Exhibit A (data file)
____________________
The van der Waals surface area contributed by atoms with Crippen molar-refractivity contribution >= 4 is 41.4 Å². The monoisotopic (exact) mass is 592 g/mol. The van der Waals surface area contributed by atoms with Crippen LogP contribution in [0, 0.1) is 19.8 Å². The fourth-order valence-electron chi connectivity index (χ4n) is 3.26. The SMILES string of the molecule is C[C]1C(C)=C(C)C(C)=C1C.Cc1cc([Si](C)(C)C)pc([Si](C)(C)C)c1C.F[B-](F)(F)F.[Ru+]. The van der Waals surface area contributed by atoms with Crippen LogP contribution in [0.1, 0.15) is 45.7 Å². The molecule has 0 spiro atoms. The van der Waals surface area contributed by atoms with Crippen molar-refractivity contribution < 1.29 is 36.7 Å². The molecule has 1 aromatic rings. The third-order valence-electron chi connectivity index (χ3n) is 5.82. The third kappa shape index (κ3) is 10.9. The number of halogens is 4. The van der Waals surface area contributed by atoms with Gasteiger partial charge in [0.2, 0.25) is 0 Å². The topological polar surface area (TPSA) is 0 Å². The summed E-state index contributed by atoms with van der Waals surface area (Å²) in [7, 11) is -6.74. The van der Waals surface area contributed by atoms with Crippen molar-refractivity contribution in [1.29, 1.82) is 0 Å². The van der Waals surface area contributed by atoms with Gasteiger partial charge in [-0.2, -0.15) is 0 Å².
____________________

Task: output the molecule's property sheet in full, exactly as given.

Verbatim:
The van der Waals surface area contributed by atoms with Crippen molar-refractivity contribution >= 4 is 41.4 Å². The monoisotopic (exact) mass is 592 g/mol. The van der Waals surface area contributed by atoms with Crippen LogP contribution in [0, 0.1) is 19.8 Å². The fourth-order valence-electron chi connectivity index (χ4n) is 3.26. The SMILES string of the molecule is C[C]1C(C)=C(C)C(C)=C1C.Cc1cc([Si](C)(C)C)pc([Si](C)(C)C)c1C.F[B-](F)(F)F.[Ru+]. The van der Waals surface area contributed by atoms with Crippen LogP contribution in [0.1, 0.15) is 45.7 Å². The molecule has 0 spiro atoms. The van der Waals surface area contributed by atoms with Crippen molar-refractivity contribution < 1.29 is 36.7 Å². The molecule has 1 aromatic rings. The third-order valence-electron chi connectivity index (χ3n) is 5.82. The third kappa shape index (κ3) is 10.9. The number of halogens is 4. The van der Waals surface area contributed by atoms with Gasteiger partial charge in [0.2, 0.25) is 0 Å². The topological polar surface area (TPSA) is 0 Å². The summed E-state index contributed by atoms with van der Waals surface area (Å²) in [7, 11) is -6.74. The van der Waals surface area contributed by atoms with Crippen molar-refractivity contribution in [1.29, 1.82) is 0 Å². The van der Waals surface area contributed by atoms with Gasteiger partial charge in [-0.2, -0.15) is 0 Å².